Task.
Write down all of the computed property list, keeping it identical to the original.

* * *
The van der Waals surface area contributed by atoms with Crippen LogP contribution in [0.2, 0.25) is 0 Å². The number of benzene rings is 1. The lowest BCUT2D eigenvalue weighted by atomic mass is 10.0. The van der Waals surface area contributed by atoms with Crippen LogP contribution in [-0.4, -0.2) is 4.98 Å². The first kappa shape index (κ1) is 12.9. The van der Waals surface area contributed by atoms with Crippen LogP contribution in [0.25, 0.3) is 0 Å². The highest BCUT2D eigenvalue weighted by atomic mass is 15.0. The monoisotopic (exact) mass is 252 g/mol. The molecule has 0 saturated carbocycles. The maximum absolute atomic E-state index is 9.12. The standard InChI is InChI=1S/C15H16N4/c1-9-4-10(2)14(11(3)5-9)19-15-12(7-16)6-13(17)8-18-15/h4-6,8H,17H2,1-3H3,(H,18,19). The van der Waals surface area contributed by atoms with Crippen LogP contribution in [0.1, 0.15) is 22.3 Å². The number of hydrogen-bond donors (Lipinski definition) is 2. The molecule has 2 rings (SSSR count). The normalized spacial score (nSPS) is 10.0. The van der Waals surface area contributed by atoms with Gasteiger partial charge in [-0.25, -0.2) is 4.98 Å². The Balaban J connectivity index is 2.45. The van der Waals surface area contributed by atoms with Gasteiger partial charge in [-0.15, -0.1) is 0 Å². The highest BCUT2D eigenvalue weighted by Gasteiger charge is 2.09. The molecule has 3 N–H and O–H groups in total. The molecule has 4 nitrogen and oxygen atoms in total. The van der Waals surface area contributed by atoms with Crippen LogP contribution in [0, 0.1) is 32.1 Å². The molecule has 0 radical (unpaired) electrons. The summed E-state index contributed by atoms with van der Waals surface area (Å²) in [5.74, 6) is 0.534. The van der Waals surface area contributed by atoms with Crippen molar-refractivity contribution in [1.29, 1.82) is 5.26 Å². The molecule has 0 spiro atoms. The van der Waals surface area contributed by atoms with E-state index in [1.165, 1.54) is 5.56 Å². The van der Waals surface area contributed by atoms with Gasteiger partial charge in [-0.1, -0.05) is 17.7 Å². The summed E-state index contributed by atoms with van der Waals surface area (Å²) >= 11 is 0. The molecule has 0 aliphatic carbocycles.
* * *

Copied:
The van der Waals surface area contributed by atoms with Crippen LogP contribution in [0.2, 0.25) is 0 Å². The number of benzene rings is 1. The lowest BCUT2D eigenvalue weighted by atomic mass is 10.0. The van der Waals surface area contributed by atoms with Crippen LogP contribution in [-0.4, -0.2) is 4.98 Å². The first kappa shape index (κ1) is 12.9. The van der Waals surface area contributed by atoms with Crippen LogP contribution in [0.25, 0.3) is 0 Å². The highest BCUT2D eigenvalue weighted by atomic mass is 15.0. The monoisotopic (exact) mass is 252 g/mol. The molecule has 0 saturated carbocycles. The maximum absolute atomic E-state index is 9.12. The standard InChI is InChI=1S/C15H16N4/c1-9-4-10(2)14(11(3)5-9)19-15-12(7-16)6-13(17)8-18-15/h4-6,8H,17H2,1-3H3,(H,18,19). The van der Waals surface area contributed by atoms with Crippen LogP contribution in [0.1, 0.15) is 22.3 Å². The number of hydrogen-bond donors (Lipinski definition) is 2. The molecule has 2 rings (SSSR count). The normalized spacial score (nSPS) is 10.0. The van der Waals surface area contributed by atoms with Gasteiger partial charge in [-0.25, -0.2) is 4.98 Å². The Balaban J connectivity index is 2.45. The van der Waals surface area contributed by atoms with Gasteiger partial charge in [-0.15, -0.1) is 0 Å². The highest BCUT2D eigenvalue weighted by Gasteiger charge is 2.09. The molecule has 3 N–H and O–H groups in total. The molecule has 4 nitrogen and oxygen atoms in total. The van der Waals surface area contributed by atoms with Crippen LogP contribution in [0, 0.1) is 32.1 Å². The molecule has 0 radical (unpaired) electrons. The summed E-state index contributed by atoms with van der Waals surface area (Å²) in [5.74, 6) is 0.534. The van der Waals surface area contributed by atoms with Crippen molar-refractivity contribution in [1.29, 1.82) is 5.26 Å². The molecule has 0 spiro atoms. The van der Waals surface area contributed by atoms with E-state index in [1.165, 1.54) is 5.56 Å². The van der Waals surface area contributed by atoms with Gasteiger partial charge in [-0.1, -0.05) is 17.7 Å². The summed E-state index contributed by atoms with van der Waals surface area (Å²) >= 11 is 0. The molecule has 0 aliphatic carbocycles.